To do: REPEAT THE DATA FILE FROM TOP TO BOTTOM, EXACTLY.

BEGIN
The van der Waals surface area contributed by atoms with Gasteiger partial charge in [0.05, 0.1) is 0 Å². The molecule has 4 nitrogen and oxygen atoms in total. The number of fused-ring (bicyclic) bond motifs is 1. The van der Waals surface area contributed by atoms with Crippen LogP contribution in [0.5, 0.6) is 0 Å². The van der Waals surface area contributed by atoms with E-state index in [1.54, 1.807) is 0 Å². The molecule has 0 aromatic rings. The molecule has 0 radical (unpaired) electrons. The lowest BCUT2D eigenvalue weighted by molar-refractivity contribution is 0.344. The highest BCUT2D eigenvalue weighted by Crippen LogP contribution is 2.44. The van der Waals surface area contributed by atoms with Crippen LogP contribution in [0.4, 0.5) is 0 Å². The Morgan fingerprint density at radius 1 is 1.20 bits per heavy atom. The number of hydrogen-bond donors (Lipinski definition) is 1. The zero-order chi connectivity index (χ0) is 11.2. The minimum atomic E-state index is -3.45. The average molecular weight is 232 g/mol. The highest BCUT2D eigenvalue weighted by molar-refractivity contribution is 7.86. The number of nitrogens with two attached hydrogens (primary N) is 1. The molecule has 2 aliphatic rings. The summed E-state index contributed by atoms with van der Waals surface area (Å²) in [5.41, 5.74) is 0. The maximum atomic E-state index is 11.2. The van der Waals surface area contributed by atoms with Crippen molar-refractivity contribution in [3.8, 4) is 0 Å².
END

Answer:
The van der Waals surface area contributed by atoms with Gasteiger partial charge in [0.05, 0.1) is 0 Å². The molecule has 4 nitrogen and oxygen atoms in total. The number of fused-ring (bicyclic) bond motifs is 1. The van der Waals surface area contributed by atoms with Crippen LogP contribution in [0.5, 0.6) is 0 Å². The van der Waals surface area contributed by atoms with E-state index in [1.54, 1.807) is 0 Å². The molecule has 0 aromatic rings. The molecule has 0 radical (unpaired) electrons. The lowest BCUT2D eigenvalue weighted by molar-refractivity contribution is 0.344. The highest BCUT2D eigenvalue weighted by Crippen LogP contribution is 2.44. The van der Waals surface area contributed by atoms with Crippen LogP contribution in [0.4, 0.5) is 0 Å². The Morgan fingerprint density at radius 1 is 1.20 bits per heavy atom. The number of hydrogen-bond donors (Lipinski definition) is 1. The zero-order chi connectivity index (χ0) is 11.2. The minimum atomic E-state index is -3.45. The average molecular weight is 232 g/mol. The highest BCUT2D eigenvalue weighted by molar-refractivity contribution is 7.86. The number of nitrogens with two attached hydrogens (primary N) is 1. The molecule has 2 aliphatic rings. The summed E-state index contributed by atoms with van der Waals surface area (Å²) in [5.41, 5.74) is 0. The maximum atomic E-state index is 11.2. The van der Waals surface area contributed by atoms with Crippen molar-refractivity contribution in [3.8, 4) is 0 Å².